Summary of a seminar by Dr Rosemary Stanton on plant based eating

Guest Post by Sally Marchini, Dietitian

Recently I went to a presentation called Paleo versus Plant based diets. I really wanted to share some of the information I was reminded of there with you.  Upfront I’d like to make clear that I’m not sharing these to make you feel bad or guilty, so please don’t go there! Just to help you to reconsider and be mindful of what you put in your mouth due to the effect on your overall wellbeing as well as your diabetes management.

There were three key speakers. Dr Kate Marsh, a dietitian and person with type 1 diabetes who is passionate about plant-based diets, Dr Rosemary Stanton who is probably the most well-known dietitian in Australia and Brenda Davis, a Canadian Registered Dietitian. The day wasn’t about diabetes, but they made several key points that I thought worth sharing with you related to improving your wellbeing by eating more plants. This doesn’t necessarily mean going vegetarian or vegan, but just cutting down on the animal-based foods.

Dr Kate Marsh showed us the evidence of how plant-based eating can improve diabetes management, and help people to avoid chronic disease in general.

Brenda Davis made direct nutrient comparisons between the Paleo and plant based diets, in many cases demonstrating how close the modern Paleo diet was to a vegan diet. But in this blog, I don’t want to discuss the Paleo diet as a ‘diet’ is not sustainable and although it has some strengths it’s not suitable to recommend on a population based level such as this blog. If you’re interested in this for your own health, I recommend a personalised consultation with your Accredited Practising Dietitian as some aspects of it may be dangerous for people with diabetes, especially in the longer term.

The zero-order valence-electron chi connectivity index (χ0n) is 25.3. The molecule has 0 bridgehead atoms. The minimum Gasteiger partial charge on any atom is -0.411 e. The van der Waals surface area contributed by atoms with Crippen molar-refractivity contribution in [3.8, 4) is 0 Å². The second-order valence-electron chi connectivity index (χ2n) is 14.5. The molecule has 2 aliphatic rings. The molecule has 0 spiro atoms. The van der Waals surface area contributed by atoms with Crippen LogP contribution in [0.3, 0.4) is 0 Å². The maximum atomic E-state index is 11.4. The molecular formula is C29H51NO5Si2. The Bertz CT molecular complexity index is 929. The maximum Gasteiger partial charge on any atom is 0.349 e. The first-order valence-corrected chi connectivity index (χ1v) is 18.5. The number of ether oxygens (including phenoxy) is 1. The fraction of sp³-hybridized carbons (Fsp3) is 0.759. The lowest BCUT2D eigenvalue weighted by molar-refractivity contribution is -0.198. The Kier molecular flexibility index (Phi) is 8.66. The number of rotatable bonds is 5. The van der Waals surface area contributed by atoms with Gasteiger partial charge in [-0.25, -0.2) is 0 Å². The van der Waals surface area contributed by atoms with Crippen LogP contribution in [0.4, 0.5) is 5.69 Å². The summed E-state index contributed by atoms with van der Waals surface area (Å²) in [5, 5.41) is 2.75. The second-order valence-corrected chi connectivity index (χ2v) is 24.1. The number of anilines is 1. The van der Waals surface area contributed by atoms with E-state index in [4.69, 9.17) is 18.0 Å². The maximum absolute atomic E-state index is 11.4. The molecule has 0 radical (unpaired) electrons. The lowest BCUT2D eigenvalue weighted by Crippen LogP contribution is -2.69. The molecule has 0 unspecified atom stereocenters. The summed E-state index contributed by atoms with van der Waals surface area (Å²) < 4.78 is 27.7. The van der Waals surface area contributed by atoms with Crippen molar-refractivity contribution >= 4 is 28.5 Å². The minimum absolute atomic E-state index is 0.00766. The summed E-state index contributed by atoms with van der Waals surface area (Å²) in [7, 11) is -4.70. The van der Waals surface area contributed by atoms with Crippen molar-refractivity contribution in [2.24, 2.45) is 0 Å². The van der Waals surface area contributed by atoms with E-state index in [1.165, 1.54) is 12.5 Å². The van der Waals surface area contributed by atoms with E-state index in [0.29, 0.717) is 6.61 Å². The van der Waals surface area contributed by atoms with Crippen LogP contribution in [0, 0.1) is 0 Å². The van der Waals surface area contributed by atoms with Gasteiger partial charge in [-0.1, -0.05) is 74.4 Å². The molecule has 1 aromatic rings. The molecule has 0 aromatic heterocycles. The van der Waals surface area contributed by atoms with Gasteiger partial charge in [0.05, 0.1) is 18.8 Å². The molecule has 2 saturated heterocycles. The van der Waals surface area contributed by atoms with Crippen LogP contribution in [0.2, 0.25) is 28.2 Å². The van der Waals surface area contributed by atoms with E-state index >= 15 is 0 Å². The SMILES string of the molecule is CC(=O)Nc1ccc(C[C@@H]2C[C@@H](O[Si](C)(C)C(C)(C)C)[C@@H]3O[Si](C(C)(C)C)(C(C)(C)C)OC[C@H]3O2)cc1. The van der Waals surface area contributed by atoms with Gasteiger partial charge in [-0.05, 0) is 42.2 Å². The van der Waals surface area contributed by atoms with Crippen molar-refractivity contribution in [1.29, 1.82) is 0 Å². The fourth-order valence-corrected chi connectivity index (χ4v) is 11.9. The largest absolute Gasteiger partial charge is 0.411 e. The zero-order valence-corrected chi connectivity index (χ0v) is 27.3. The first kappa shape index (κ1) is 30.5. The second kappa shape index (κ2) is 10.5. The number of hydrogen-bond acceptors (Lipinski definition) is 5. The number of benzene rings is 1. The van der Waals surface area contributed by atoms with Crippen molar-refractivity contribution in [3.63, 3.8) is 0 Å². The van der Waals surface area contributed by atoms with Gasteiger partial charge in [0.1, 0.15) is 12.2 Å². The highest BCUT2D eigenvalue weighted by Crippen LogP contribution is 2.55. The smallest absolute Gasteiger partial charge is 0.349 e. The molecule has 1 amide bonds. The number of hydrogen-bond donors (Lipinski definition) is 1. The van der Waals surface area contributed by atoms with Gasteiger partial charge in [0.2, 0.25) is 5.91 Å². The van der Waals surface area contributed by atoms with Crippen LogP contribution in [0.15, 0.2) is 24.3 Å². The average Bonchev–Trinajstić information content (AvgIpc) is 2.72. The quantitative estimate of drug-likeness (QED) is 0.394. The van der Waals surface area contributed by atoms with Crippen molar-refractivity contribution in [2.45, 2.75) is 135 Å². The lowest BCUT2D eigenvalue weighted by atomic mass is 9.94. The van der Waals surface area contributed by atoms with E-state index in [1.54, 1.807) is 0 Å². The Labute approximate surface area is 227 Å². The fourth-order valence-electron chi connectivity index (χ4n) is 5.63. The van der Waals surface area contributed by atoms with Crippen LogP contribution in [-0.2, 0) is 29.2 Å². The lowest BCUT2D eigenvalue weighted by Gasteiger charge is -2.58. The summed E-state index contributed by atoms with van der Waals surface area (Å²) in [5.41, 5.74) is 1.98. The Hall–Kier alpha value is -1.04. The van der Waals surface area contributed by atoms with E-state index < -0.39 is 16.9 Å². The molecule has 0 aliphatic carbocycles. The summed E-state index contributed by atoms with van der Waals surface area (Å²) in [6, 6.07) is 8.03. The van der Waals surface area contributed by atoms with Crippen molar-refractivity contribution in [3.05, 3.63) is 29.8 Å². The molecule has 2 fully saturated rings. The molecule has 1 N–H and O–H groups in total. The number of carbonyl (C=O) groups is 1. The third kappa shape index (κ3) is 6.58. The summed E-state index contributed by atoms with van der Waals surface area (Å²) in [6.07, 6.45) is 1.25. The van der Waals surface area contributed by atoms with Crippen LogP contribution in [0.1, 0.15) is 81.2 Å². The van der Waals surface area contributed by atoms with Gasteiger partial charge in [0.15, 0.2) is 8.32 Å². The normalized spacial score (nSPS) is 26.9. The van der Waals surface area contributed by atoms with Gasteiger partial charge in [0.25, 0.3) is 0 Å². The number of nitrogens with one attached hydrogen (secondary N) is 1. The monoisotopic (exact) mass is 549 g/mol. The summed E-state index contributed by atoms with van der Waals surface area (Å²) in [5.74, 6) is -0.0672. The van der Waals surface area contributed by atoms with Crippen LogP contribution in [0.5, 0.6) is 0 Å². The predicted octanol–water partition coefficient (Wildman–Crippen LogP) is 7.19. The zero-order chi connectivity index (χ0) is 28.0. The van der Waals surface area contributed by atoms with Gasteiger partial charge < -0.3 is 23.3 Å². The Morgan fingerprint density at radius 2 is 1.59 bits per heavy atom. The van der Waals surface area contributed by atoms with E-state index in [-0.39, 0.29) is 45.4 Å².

Instead I want to focus on Dr Rosemary Stanton’s presentation which was entitled ‘Why so many controversies?’ because it’s really a common sense (and of course evidence-based) approach to healthy eating.  The changes she suggests are not too hard to try and really make sense when you think about.

Dr Stanton is a great advocate of the Australian Dietary Guidelines due to the enormous amount of research (over 55,000 pieces of peer reviewed published scientific research) and work by a committee of leading experts in the field of nutrition, public health, industry and consumer issues, and overseen by the Council of NHMRC that went into it to ensure that the Australian population would have not only the right amount of energy (calories/kilojoules) to maintain a healthy weight, but also would have the vitamins and minerals needed to keep us well and to help prevent chronic disease.

She began by explaining how we get so many mixed messages through the media and how important it is to check on advice that you read, as many of the people who talk about nutrition aren’t university trained experts in the field even though they may have passion on their side.  Then she got to the part that I really wanted to share with you about own diets.

Dr Stanton explained that in comparison with Australian consumption patterns when the guidelines were being reviewed, the evidence suggests that we need to eat more:

  • Vegetables and legumes/beans – a variety of different coloured vegetables
  • Fruits
  • Whole grain (cereal) foods such as wholegrain breakfast cereals and wholemeal bread
  • Milk, yoghurt, cheese – preferably reduced fat varieties (except for children under 2 years)
  • Fish, seafood, poultry, eggs, nuts and seeds, and legumes/beans
  • Red meat (young women only)